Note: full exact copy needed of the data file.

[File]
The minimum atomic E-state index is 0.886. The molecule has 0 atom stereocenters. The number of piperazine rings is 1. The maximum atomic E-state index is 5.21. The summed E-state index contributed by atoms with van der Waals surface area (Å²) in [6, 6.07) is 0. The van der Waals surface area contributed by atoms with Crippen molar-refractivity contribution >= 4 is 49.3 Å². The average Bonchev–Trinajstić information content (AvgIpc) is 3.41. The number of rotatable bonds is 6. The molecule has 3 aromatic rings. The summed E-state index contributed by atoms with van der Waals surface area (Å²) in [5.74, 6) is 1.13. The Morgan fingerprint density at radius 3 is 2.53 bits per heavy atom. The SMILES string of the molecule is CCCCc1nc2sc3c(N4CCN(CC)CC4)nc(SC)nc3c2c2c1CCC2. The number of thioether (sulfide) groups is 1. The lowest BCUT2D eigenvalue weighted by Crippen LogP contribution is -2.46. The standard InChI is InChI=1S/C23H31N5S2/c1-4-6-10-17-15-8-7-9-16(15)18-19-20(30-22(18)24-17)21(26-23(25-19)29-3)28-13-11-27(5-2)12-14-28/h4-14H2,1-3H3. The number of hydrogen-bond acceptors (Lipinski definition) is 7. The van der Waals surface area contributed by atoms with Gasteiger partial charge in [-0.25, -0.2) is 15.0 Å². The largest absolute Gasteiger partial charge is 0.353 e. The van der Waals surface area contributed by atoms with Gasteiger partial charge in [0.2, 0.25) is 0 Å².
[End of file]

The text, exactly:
The minimum atomic E-state index is 0.886. The molecule has 0 atom stereocenters. The number of piperazine rings is 1. The maximum atomic E-state index is 5.21. The summed E-state index contributed by atoms with van der Waals surface area (Å²) in [6, 6.07) is 0. The van der Waals surface area contributed by atoms with Crippen molar-refractivity contribution >= 4 is 49.3 Å². The average Bonchev–Trinajstić information content (AvgIpc) is 3.41. The number of rotatable bonds is 6. The molecule has 3 aromatic rings. The summed E-state index contributed by atoms with van der Waals surface area (Å²) in [5.74, 6) is 1.13. The Morgan fingerprint density at radius 3 is 2.53 bits per heavy atom. The SMILES string of the molecule is CCCCc1nc2sc3c(N4CCN(CC)CC4)nc(SC)nc3c2c2c1CCC2. The number of thioether (sulfide) groups is 1. The lowest BCUT2D eigenvalue weighted by Crippen LogP contribution is -2.46. The standard InChI is InChI=1S/C23H31N5S2/c1-4-6-10-17-15-8-7-9-16(15)18-19-20(30-22(18)24-17)21(26-23(25-19)29-3)28-13-11-27(5-2)12-14-28/h4-14H2,1-3H3. The number of hydrogen-bond acceptors (Lipinski definition) is 7. The van der Waals surface area contributed by atoms with Gasteiger partial charge in [-0.25, -0.2) is 15.0 Å². The largest absolute Gasteiger partial charge is 0.353 e. The van der Waals surface area contributed by atoms with Gasteiger partial charge in [0.2, 0.25) is 0 Å².